Define biggest. Last year, Panasonic shipped 2.7 GWh in automotive batteries thanks mostly to Tesla. LG shipped 0.89 GWh. Even AESC (Nissan/NEC) shipped more than LG at 1.6 GWh.

I think the definition of “biggest” here is number of auto manufacturers using them, no matter the quantity they actually put in cars (even if that number is zero).

Yes, LG Chem is achieving victory by redefining it. 😉

GO TESLA! Well, actually… GO PANASONIC!


I trust GTM a little more than a buried statement in LG PR. Plus the numbers don’t work. Tesla packs are just too huge. http://www.greentechmedia.com/articles/read/lg-chem-is-not-the-largest-auto-battery-supplier-in-the-world

Tesla does also make stationary battery systems. So you can not count the entire Tesla battery capacity to be auto batteries.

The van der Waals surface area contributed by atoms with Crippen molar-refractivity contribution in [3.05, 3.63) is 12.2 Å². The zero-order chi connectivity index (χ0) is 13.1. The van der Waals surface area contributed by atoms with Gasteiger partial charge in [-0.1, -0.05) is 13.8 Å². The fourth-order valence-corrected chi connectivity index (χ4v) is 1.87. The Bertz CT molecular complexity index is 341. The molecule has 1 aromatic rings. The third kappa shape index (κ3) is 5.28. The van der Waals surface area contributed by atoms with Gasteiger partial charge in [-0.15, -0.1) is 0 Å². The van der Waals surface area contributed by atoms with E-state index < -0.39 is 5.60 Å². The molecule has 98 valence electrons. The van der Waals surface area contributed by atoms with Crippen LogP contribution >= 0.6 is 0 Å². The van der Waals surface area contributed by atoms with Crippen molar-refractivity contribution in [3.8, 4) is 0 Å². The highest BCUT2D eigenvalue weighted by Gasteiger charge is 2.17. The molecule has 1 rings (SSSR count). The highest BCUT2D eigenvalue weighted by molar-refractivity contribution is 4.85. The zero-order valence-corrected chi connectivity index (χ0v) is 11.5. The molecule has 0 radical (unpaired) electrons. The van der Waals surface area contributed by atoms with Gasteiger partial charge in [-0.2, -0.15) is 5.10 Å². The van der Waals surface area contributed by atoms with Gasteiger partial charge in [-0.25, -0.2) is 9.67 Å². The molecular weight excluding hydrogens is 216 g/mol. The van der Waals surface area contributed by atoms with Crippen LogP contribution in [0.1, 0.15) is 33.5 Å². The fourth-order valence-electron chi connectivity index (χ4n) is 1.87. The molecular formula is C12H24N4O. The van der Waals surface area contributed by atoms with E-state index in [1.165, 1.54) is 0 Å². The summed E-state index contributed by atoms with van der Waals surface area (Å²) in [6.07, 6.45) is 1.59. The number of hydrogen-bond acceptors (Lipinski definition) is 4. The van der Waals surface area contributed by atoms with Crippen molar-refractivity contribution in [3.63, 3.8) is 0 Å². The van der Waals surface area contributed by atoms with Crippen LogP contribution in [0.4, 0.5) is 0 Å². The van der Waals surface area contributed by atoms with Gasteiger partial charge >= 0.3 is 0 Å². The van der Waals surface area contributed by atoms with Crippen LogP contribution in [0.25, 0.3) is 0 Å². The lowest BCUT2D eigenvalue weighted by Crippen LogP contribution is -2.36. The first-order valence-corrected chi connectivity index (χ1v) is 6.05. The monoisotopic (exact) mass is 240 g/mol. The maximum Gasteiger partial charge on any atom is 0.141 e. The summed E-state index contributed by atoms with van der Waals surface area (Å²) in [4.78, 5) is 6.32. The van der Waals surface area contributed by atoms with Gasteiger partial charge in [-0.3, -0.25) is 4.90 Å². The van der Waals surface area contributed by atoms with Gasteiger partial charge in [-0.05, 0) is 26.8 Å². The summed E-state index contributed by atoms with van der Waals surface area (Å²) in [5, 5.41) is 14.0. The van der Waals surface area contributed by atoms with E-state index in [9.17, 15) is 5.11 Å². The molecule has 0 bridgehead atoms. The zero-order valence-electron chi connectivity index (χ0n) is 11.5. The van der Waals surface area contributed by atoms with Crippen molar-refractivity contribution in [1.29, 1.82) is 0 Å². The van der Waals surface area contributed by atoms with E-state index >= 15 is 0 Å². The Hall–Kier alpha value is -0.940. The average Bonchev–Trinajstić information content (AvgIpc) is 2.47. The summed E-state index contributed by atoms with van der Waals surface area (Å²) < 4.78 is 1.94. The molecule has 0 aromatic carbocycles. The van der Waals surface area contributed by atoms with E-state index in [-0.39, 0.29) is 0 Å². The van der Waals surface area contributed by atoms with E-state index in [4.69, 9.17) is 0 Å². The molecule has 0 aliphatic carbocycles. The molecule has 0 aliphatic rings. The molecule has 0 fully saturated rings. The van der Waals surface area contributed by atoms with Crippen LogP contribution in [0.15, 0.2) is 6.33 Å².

Who does deliver Li-ion batteries to Mitsubishi ?? will Nissan rely only on LG Chem in the future for next (2017) Leaf ?? If replies to both question is LG Chem then it would be very unlikely for LG Chem not to become nr 1 in Gwh delivered in the near future taking into account the other brands they are provider for (GM, Volvo, VW, Daimler).

Mitsu gets it batteries from GS Yuasa as far as I know.

I really think LG Chem could ramp up production far faster then Tesla if they want to. In that right now they are hiring hundreds of people to example production at their Michigan Plant. They might even start building another wing on to the fact in the next year or two if these new contracts they talk about getting work out in the kind of demand that they could produce.

Any number of companies -could- ramp up kWh (or GWh) production of EV batteries faster than Tesla plans to — but only if they were willing to invest the money.